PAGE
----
“Farming is a lifestyle,” says Louie, “but it has changed considerably over the years. We’ve altered our ways due to advancements in technology with drip irrigation and developments in fertilizer. Our yields have gotten way better because of how we work the ground and raise these crops. We have better seed now; we never had hybrid varieties like we have today, like all those different colors of peppers. When I started farming, if we got 30 tons to the acre, we had a crop. Now we get 66 tons to the acre.”
The difference, says Louie, is in the feeding and watering. Both the fertilizer and water come through a drip irrigation system every five days. “They’re actually getting less water,” he says, “but the plants never suffer. It’s like intravenous feeding; it’s always there if you need it.”
What hasn’t changed is the Boninos’ practice of letting their produce come to a natural fruition, and selling their products fresh off the harvest.
“We don’t force-ripen or freeze our produce,” says Louie. “It ripens on its own. Everything we do is natural. A lot of produce you find in the store was picked just as it was starting to turn color. Then they gas it, and the color deepens, but it has no flavor because it didn’t ripen on the vine. We pick produce and that day or the next day it’s on the shelf in the old barn. We pick it the day we ship it or sell it.”
Their practice, says Russ, is to present produce as it would come from the garden.
Last summer, patrons parking at the LJB Farm Stand saw acres of corn high on the stalk, with sunflowers standing like sentinels among them. The berries were fresh and plentiful in the barn, and people were buying up peppers and plums. Upon their return come October, customers witnessed the shift in seasons. The corn, now harvested, was stacked high in the bin where customers were shucking husks. Nearby, sunflowers were beckoning from buckets and hay bales framed piles and piles of pumpkins—pale pink Porcelain Dolls, Cinderellas, Carnivals, Jack-o-Lanterns, Full Moons and more. At the counter was a decanter of fresh-pressed apple juice.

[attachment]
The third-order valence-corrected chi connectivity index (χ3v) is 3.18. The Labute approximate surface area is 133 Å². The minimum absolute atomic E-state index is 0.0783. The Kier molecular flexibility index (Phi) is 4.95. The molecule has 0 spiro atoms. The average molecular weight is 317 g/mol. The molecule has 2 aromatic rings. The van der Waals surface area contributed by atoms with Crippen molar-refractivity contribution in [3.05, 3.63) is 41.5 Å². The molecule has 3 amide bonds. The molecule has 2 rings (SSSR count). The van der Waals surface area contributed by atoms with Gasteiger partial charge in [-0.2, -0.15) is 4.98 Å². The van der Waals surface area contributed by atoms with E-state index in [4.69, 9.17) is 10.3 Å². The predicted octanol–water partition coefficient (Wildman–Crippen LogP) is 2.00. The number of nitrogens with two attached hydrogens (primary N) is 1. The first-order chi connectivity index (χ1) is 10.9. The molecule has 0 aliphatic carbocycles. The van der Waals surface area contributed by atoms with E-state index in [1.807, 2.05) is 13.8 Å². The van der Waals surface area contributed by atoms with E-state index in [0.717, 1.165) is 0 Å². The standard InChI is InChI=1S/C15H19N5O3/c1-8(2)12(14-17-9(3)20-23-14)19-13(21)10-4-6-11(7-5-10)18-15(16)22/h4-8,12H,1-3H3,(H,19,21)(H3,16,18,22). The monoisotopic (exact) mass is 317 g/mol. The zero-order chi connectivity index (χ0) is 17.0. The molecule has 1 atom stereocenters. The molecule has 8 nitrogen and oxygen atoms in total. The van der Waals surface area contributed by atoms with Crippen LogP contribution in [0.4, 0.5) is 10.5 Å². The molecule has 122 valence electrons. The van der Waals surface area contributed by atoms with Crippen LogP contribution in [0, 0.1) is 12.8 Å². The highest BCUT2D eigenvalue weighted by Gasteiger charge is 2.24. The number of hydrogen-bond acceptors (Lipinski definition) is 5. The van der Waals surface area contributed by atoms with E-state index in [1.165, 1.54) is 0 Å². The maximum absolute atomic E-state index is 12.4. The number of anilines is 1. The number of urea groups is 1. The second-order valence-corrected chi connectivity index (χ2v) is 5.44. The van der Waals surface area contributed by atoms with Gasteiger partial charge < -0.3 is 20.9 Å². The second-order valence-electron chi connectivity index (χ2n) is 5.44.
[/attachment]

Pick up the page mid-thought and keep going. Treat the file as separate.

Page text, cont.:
“I always buy my pumpkins here,” says Gilroy resident Danielle Smart, whose pallet was piled high with pumpkins. “These pumpkins are mine. I use them for fall décor inside or on the porch. My kids are not allowed to touch them. We come back so they can pick out theirs for carving.”
Don’t snap the stem; it’s part of the character of the pumpkin, says Brent, speaking to customers as if each is an old friend. They probably are.
The Bonino family, says Danielle, has kids in the local schools, to which they always donate to the harvest festivals and other events, year ‘round. “They’re an important part of our community.”
This year, the Boninos will celebrate 100 years of what Steinbeck called “living off the fat of the land.”
“None of us thought we’d do this forever,” says Louie, “but it’s in our blood. We like our life and the people of this community. If you enjoy something, it makes life worthwhile. You can make all the money in the world, but if you don’t like what you do, it’s no good.”
LJB Farms | 585 Fitzgerald Ave. | San Martin | 408.842.9755